I extracted, and then immediately analyzed, an air sample from both hives once an hour, from 9 PM to 9 AM the next day. I worked at night because I wanted to see how stuffy it gets inside a hive when the entire colony is at home. The results, shown in Fig. 2, surprised me in two ways. First, I found that the average CO2 levels inside the hives of the large and small colonies were 0.55% and 0.92%, respectively. This was some 20 and 30 times higher than in fresh air!!! Clearly, the homes of honey bees are extremely stuffy, at least by human standards. (If we breath air with a CO2 level of 0.50% , then we feel will feel drowsy.) Second, I found that the CO2 level varied far less in the large colony’s hive (range: 0.39% – 0.72%) relative to the small colony’s hive (range 0.33% – 1.77%).

Fig. 2. Readings of the levels of gaseous carbon dioxide in the hives of a small colony and a large colony throughout a cool night, thus when everybody was at home.


After I took each air sample, I looked for fanners at each hive’s entrance. These inspections explained the differences in CO2 level between the two colonies. At the large colony, I always saw bees fanning and heard the “roar” of more fanners working inside the hive. Recent studies of nest ventilation by honey bee colonies, by Jacob Peters and his colleagues at Harvard University, have shown that when workers ventilate their home (Fig. 3), they use a wing-fanning behavior that differs from the wing-flapping motions that they use for flight. The frequency and amplitude of the bees’ wing movements are markedly different when they are fanning (174 Hz and 118°) vs. when they are flying (227 Hz and 87°). These investigators also found that the air that shoots from a hive’s entrance can have a velocity above 3 meters per second (10 feet per second), which is 11 km/h (6.8 mph). Powerful ventilation!

Fig. 3. Bees fanning their wings to ventilate their home on a hot day.

At the smaller colony, however, I never saw or heard fanners. I suspect that this colony was struggling to keep its brood warm, so was unable to keep its nest well ventilated. This was certainly the situation between midnight and 2 AM, for then its CO2 level rose above 1.5%, which is high enough to make a human breath fast and hard. I looked the next morning for dead bees in front of this hive, but I found only four… no more than usual. Evidently, honey bees can tolerate levels of CO2 that are harmful for human beings.
I did another experiment with a small colony living in an observation hive. It contained one frame that held brood, pollen, and honey, and that was covered with some 2,000 worker bees and a queen. It had two tubes, one for introducing a gas (carbon dioxide or nitrogen), and the other for taking air samples. I waited until it was night (when all the bees were at home), then I began making counts of bees fanning inside this hive.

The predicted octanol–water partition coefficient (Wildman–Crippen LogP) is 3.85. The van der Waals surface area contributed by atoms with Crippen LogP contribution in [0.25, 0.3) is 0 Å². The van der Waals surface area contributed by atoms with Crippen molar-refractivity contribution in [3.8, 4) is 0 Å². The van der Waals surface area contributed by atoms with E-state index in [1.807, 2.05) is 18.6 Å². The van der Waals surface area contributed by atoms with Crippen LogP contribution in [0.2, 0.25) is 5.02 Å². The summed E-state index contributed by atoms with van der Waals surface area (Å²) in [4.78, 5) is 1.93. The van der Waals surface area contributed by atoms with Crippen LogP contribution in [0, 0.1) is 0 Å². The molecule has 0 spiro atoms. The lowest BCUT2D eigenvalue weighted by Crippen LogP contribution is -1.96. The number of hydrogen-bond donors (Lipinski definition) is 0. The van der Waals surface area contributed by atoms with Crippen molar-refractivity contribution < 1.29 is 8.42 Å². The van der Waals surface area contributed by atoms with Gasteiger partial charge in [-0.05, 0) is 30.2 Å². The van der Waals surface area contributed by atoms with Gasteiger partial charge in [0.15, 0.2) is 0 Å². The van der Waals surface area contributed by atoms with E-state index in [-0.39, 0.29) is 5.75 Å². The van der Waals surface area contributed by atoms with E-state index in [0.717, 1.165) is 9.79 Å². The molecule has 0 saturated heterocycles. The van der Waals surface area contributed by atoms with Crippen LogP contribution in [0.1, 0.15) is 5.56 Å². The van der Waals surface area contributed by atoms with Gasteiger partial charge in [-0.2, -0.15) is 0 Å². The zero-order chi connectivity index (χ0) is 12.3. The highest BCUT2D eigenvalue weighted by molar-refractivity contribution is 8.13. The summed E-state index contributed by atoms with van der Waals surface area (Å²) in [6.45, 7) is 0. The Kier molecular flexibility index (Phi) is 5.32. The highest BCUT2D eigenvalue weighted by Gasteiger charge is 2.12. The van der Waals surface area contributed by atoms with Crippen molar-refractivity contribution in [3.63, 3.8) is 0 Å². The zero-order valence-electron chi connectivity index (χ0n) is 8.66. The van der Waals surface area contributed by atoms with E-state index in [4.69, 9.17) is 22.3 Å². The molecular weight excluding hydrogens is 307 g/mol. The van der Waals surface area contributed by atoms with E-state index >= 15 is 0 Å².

The results for the CO2 trials confirmed Hazelhoff’s report. Introducing a gentle stream of CO2 stimulated strong fanning. But introducing a stream of nitrogen, even a strong one, did not stimulate fanning. This showed me that the bees’ fanning response in the CO2 trials was triggered by the CO2 per se, not simply by the disturbance of introducing a gas.
I like very much the phrase “a canary in the coal mine,” which refers to an early indicator of some danger. Coal miners took caged canaries into mines as sentinels to tell them when the level of carbon monoxide or carbon dioxide had grown dangerously high (from the steady oxidation of coal seams exposed to air). If the canaries stopped singing, then the miners knew that they needed to get out! In this chapter, we have seen that honey bees, like coal miners, face a danger of asphyxiation from carbon dioxide, and that they, too, have sentinels—the CO2-sensitive olfactory cells on their antennae—to tell them when to take action to deal with this danger.

6 thoughts on “Avoiding Colony Asphyxia by Tom Seeley.”

  1. Fascinating article from Professor Seeley, as always. Presumably, open mesh varroa floors allow heavy CO2 to flow out of hives and reduce this issue for our bees – maybe a slight benefit in our battle with the mites!

    1. For sure, a screened bottom board will foster air exchange between inside and outside a hive. This is good in the summer, but maybe not in the winter (too drafty?). When a gas is pure CO2, it is much heavier than normal air, so pure gaseous CO2 does move downward. But when air contains only a percent or so of CO2, like in a beehive, I’m not sure that the weight of this “stuffy” air is enough to cause it to flow out the bottom of a hive equipped with a screened bottom board. Something to investigate!

    1. Thank you, Jason, for telling me that your colonies in Alaska can survive snow burials lasting weeks and months. I’d love to know what levels of CO2 develop inside hives when buried by snow for weeks and weeks. Sounds like the bees are incredibly resilient to gaseous CO2 , while at the same time they are keen to rid their homes of it through nest ventilation, when possible.

  2. Thanks for this article, really enjoyed it. Here in Alaska, I used to feel it was very important to keep the lower entrance clear of snow during our 5 month winter (I don’t use top entrances), but over time I’ve come to believe it doesn’t matter — the bees seem to be able to survive weeks and months buried in snow just fine (partly, but not only, because the heat of the hive over time melts a channel through the snow). Recently I saw in this article that there were beehives that were buried under volcanic ash for 2 months that also seemed to be fine — more evidence that bees can handle much higher levels of CO2 than most of us imagine: https://www.dailymail.co.uk/news/article-10192693/Beekeepers-discover-thousands-bees-SURVIVED-buried-volcanic-ash-FIFTY-days-La-Palma.html